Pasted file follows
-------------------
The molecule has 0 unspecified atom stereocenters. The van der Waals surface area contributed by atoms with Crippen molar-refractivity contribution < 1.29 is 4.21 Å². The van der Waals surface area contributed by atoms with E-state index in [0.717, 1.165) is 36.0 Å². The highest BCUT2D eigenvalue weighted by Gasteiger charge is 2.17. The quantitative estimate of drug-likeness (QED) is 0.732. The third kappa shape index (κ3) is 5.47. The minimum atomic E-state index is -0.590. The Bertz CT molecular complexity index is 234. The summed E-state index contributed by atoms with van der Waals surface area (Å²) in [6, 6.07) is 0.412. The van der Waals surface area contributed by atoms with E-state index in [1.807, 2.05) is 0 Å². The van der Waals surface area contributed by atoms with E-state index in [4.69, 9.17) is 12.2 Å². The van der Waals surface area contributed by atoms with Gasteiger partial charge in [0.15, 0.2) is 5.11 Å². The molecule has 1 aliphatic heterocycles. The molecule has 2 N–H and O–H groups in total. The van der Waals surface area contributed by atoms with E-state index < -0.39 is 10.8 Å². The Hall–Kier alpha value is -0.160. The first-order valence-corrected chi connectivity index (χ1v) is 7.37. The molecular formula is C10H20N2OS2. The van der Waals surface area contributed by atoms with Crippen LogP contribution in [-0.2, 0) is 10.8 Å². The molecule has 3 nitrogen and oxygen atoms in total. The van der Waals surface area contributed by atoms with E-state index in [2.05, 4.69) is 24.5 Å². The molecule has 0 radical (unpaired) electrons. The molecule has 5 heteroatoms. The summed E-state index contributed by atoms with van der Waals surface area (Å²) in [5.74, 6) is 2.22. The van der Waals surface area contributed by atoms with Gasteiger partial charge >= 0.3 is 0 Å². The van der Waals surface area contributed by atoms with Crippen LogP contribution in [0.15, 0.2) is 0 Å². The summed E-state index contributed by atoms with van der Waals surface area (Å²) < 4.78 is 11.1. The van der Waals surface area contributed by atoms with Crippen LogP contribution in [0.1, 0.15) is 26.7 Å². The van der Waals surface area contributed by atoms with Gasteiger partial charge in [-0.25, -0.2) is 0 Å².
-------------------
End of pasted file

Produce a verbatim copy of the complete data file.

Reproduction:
The molecule has 0 unspecified atom stereocenters. The van der Waals surface area contributed by atoms with Crippen molar-refractivity contribution < 1.29 is 4.21 Å². The van der Waals surface area contributed by atoms with E-state index in [0.717, 1.165) is 36.0 Å². The highest BCUT2D eigenvalue weighted by Gasteiger charge is 2.17. The quantitative estimate of drug-likeness (QED) is 0.732. The third kappa shape index (κ3) is 5.47. The minimum atomic E-state index is -0.590. The Bertz CT molecular complexity index is 234. The summed E-state index contributed by atoms with van der Waals surface area (Å²) in [6, 6.07) is 0.412. The van der Waals surface area contributed by atoms with E-state index in [1.807, 2.05) is 0 Å². The van der Waals surface area contributed by atoms with E-state index in [4.69, 9.17) is 12.2 Å². The van der Waals surface area contributed by atoms with Gasteiger partial charge in [0.15, 0.2) is 5.11 Å². The molecule has 1 aliphatic heterocycles. The molecule has 2 N–H and O–H groups in total. The van der Waals surface area contributed by atoms with E-state index < -0.39 is 10.8 Å². The Hall–Kier alpha value is -0.160. The first-order valence-corrected chi connectivity index (χ1v) is 7.37. The molecular formula is C10H20N2OS2. The van der Waals surface area contributed by atoms with Crippen LogP contribution in [-0.2, 0) is 10.8 Å². The molecule has 3 nitrogen and oxygen atoms in total. The van der Waals surface area contributed by atoms with E-state index in [2.05, 4.69) is 24.5 Å². The molecule has 0 radical (unpaired) electrons. The molecule has 5 heteroatoms. The summed E-state index contributed by atoms with van der Waals surface area (Å²) in [5.74, 6) is 2.22. The van der Waals surface area contributed by atoms with Gasteiger partial charge >= 0.3 is 0 Å². The van der Waals surface area contributed by atoms with Crippen LogP contribution in [0.15, 0.2) is 0 Å². The summed E-state index contributed by atoms with van der Waals surface area (Å²) < 4.78 is 11.1. The van der Waals surface area contributed by atoms with Crippen LogP contribution in [0.1, 0.15) is 26.7 Å². The van der Waals surface area contributed by atoms with Gasteiger partial charge in [-0.25, -0.2) is 0 Å².